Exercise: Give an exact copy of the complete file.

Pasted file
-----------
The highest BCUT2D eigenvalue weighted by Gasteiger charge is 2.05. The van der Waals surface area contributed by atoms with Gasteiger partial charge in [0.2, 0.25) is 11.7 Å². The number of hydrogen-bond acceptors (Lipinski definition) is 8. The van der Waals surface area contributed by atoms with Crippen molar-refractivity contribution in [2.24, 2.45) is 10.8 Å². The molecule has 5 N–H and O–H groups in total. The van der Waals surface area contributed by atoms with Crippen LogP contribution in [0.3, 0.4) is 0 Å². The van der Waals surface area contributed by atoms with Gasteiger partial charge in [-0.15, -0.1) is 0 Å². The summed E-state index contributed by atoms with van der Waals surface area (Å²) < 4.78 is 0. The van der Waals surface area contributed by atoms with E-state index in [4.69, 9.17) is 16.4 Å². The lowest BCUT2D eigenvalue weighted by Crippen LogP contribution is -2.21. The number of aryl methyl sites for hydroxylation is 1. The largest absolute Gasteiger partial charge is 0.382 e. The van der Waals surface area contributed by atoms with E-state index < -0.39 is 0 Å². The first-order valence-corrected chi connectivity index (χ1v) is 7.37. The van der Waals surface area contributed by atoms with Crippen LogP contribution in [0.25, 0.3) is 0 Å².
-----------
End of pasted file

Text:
The highest BCUT2D eigenvalue weighted by Gasteiger charge is 2.05. The van der Waals surface area contributed by atoms with Gasteiger partial charge in [0.2, 0.25) is 11.7 Å². The number of hydrogen-bond acceptors (Lipinski definition) is 8. The van der Waals surface area contributed by atoms with Crippen molar-refractivity contribution in [2.24, 2.45) is 10.8 Å². The molecule has 5 N–H and O–H groups in total. The van der Waals surface area contributed by atoms with Crippen LogP contribution in [0.3, 0.4) is 0 Å². The van der Waals surface area contributed by atoms with Gasteiger partial charge in [-0.15, -0.1) is 0 Å². The summed E-state index contributed by atoms with van der Waals surface area (Å²) < 4.78 is 0. The van der Waals surface area contributed by atoms with E-state index in [4.69, 9.17) is 16.4 Å². The lowest BCUT2D eigenvalue weighted by Crippen LogP contribution is -2.21. The number of aryl methyl sites for hydroxylation is 1. The largest absolute Gasteiger partial charge is 0.382 e. The van der Waals surface area contributed by atoms with E-state index < -0.39 is 0 Å². The first-order valence-corrected chi connectivity index (χ1v) is 7.37. The van der Waals surface area contributed by atoms with Crippen LogP contribution in [0.25, 0.3) is 0 Å².